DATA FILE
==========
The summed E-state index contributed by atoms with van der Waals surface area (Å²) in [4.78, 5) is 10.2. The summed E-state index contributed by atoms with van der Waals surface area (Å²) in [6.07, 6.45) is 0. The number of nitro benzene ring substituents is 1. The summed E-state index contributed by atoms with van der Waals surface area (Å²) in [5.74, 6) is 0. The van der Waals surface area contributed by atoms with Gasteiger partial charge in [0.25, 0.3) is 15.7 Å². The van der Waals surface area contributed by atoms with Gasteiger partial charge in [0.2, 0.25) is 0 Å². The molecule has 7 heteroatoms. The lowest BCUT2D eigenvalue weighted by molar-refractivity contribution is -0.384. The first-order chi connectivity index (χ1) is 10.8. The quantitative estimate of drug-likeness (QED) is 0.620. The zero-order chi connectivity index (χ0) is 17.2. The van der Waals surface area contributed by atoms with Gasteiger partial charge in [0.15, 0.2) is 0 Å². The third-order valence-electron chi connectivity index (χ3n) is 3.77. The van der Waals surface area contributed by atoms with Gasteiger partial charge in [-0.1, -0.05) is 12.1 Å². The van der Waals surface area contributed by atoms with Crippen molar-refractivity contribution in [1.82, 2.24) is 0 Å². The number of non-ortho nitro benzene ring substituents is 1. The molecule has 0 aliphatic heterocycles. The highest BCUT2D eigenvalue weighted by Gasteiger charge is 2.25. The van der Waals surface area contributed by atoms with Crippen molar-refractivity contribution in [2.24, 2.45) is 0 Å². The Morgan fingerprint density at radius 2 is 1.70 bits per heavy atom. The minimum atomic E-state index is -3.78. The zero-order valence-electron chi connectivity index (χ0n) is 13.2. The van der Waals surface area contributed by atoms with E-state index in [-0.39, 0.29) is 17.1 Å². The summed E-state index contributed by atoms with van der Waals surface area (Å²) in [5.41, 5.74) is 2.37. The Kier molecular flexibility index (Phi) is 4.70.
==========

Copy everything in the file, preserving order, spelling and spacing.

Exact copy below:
The summed E-state index contributed by atoms with van der Waals surface area (Å²) in [4.78, 5) is 10.2. The summed E-state index contributed by atoms with van der Waals surface area (Å²) in [6.07, 6.45) is 0. The number of nitro benzene ring substituents is 1. The summed E-state index contributed by atoms with van der Waals surface area (Å²) in [5.74, 6) is 0. The van der Waals surface area contributed by atoms with Gasteiger partial charge in [0.25, 0.3) is 15.7 Å². The van der Waals surface area contributed by atoms with Gasteiger partial charge in [0.2, 0.25) is 0 Å². The molecule has 7 heteroatoms. The lowest BCUT2D eigenvalue weighted by molar-refractivity contribution is -0.384. The first-order chi connectivity index (χ1) is 10.8. The quantitative estimate of drug-likeness (QED) is 0.620. The zero-order chi connectivity index (χ0) is 17.2. The van der Waals surface area contributed by atoms with Gasteiger partial charge in [0.15, 0.2) is 0 Å². The third-order valence-electron chi connectivity index (χ3n) is 3.77. The van der Waals surface area contributed by atoms with Gasteiger partial charge in [-0.1, -0.05) is 12.1 Å². The van der Waals surface area contributed by atoms with Crippen molar-refractivity contribution in [1.82, 2.24) is 0 Å². The number of non-ortho nitro benzene ring substituents is 1. The molecule has 0 aliphatic heterocycles. The highest BCUT2D eigenvalue weighted by Gasteiger charge is 2.25. The van der Waals surface area contributed by atoms with Crippen molar-refractivity contribution in [2.24, 2.45) is 0 Å². The Morgan fingerprint density at radius 2 is 1.70 bits per heavy atom. The minimum atomic E-state index is -3.78. The zero-order valence-electron chi connectivity index (χ0n) is 13.2. The van der Waals surface area contributed by atoms with E-state index in [-0.39, 0.29) is 17.1 Å². The summed E-state index contributed by atoms with van der Waals surface area (Å²) in [5.41, 5.74) is 2.37. The Kier molecular flexibility index (Phi) is 4.70.